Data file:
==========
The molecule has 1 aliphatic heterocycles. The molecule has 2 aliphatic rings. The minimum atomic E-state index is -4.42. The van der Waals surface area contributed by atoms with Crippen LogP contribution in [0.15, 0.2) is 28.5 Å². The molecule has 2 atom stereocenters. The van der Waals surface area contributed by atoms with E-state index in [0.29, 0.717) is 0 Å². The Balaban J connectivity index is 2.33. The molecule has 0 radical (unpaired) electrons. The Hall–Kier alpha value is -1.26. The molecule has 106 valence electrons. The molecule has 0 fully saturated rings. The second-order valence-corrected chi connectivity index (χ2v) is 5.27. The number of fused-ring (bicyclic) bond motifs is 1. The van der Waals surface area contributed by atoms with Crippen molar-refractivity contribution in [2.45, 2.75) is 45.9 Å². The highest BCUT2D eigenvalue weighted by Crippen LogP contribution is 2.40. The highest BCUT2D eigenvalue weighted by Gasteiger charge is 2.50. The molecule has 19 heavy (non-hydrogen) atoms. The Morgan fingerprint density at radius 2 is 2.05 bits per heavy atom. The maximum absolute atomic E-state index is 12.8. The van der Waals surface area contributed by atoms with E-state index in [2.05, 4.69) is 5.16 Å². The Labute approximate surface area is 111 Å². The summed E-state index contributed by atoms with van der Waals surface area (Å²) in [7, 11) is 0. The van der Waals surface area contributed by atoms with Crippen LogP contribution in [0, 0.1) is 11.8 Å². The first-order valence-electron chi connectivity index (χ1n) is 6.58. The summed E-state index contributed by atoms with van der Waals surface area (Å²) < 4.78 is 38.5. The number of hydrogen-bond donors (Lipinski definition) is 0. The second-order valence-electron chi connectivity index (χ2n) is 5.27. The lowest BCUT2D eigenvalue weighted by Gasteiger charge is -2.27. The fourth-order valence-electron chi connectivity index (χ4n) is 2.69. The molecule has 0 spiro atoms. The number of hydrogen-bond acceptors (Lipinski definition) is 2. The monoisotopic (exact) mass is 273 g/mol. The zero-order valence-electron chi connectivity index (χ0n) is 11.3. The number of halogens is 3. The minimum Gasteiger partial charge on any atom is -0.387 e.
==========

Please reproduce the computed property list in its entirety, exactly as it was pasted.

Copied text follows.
The molecule has 1 aliphatic heterocycles. The molecule has 2 aliphatic rings. The minimum atomic E-state index is -4.42. The van der Waals surface area contributed by atoms with Crippen LogP contribution in [0.15, 0.2) is 28.5 Å². The molecule has 2 atom stereocenters. The van der Waals surface area contributed by atoms with E-state index in [0.29, 0.717) is 0 Å². The Balaban J connectivity index is 2.33. The molecule has 0 radical (unpaired) electrons. The Hall–Kier alpha value is -1.26. The molecule has 106 valence electrons. The molecule has 0 fully saturated rings. The second-order valence-corrected chi connectivity index (χ2v) is 5.27. The number of fused-ring (bicyclic) bond motifs is 1. The van der Waals surface area contributed by atoms with Crippen molar-refractivity contribution in [2.45, 2.75) is 45.9 Å². The highest BCUT2D eigenvalue weighted by Crippen LogP contribution is 2.40. The highest BCUT2D eigenvalue weighted by Gasteiger charge is 2.50. The molecule has 19 heavy (non-hydrogen) atoms. The Morgan fingerprint density at radius 2 is 2.05 bits per heavy atom. The maximum absolute atomic E-state index is 12.8. The van der Waals surface area contributed by atoms with E-state index in [2.05, 4.69) is 5.16 Å². The Labute approximate surface area is 111 Å². The summed E-state index contributed by atoms with van der Waals surface area (Å²) in [7, 11) is 0. The van der Waals surface area contributed by atoms with Crippen LogP contribution in [0, 0.1) is 11.8 Å². The first-order valence-electron chi connectivity index (χ1n) is 6.58. The summed E-state index contributed by atoms with van der Waals surface area (Å²) < 4.78 is 38.5. The number of hydrogen-bond donors (Lipinski definition) is 0. The second-order valence-electron chi connectivity index (χ2n) is 5.27. The lowest BCUT2D eigenvalue weighted by Gasteiger charge is -2.27. The fourth-order valence-electron chi connectivity index (χ4n) is 2.69. The molecule has 0 spiro atoms. The number of hydrogen-bond acceptors (Lipinski definition) is 2. The monoisotopic (exact) mass is 273 g/mol. The zero-order valence-electron chi connectivity index (χ0n) is 11.3. The number of halogens is 3. The minimum Gasteiger partial charge on any atom is -0.387 e.